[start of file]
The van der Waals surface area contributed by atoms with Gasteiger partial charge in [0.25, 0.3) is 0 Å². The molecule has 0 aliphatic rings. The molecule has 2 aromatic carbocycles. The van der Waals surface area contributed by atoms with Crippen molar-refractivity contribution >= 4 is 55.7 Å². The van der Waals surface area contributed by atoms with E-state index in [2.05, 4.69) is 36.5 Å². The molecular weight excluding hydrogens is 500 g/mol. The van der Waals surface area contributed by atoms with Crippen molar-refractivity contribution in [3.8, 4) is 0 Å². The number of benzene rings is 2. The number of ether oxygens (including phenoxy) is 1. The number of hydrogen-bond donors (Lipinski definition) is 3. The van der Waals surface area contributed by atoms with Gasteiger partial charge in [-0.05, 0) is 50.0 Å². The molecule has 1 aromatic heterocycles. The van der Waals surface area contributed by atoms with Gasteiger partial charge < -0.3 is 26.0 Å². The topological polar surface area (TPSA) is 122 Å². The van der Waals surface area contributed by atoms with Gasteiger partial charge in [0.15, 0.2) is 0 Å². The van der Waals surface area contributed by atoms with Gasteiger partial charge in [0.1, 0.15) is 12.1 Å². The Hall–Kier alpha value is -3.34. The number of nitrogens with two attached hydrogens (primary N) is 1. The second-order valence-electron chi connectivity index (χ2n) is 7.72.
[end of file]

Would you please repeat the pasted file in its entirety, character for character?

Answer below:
The van der Waals surface area contributed by atoms with Gasteiger partial charge in [0.25, 0.3) is 0 Å². The molecule has 0 aliphatic rings. The molecule has 2 aromatic carbocycles. The van der Waals surface area contributed by atoms with Crippen molar-refractivity contribution >= 4 is 55.7 Å². The van der Waals surface area contributed by atoms with E-state index in [2.05, 4.69) is 36.5 Å². The molecular weight excluding hydrogens is 500 g/mol. The van der Waals surface area contributed by atoms with Crippen molar-refractivity contribution in [3.8, 4) is 0 Å². The number of benzene rings is 2. The number of ether oxygens (including phenoxy) is 1. The number of hydrogen-bond donors (Lipinski definition) is 3. The van der Waals surface area contributed by atoms with Gasteiger partial charge in [-0.05, 0) is 50.0 Å². The molecule has 1 aromatic heterocycles. The van der Waals surface area contributed by atoms with Gasteiger partial charge < -0.3 is 26.0 Å². The topological polar surface area (TPSA) is 122 Å². The van der Waals surface area contributed by atoms with Gasteiger partial charge in [0.15, 0.2) is 0 Å². The van der Waals surface area contributed by atoms with Gasteiger partial charge in [0.1, 0.15) is 12.1 Å². The Hall–Kier alpha value is -3.34. The number of nitrogens with two attached hydrogens (primary N) is 1. The second-order valence-electron chi connectivity index (χ2n) is 7.72.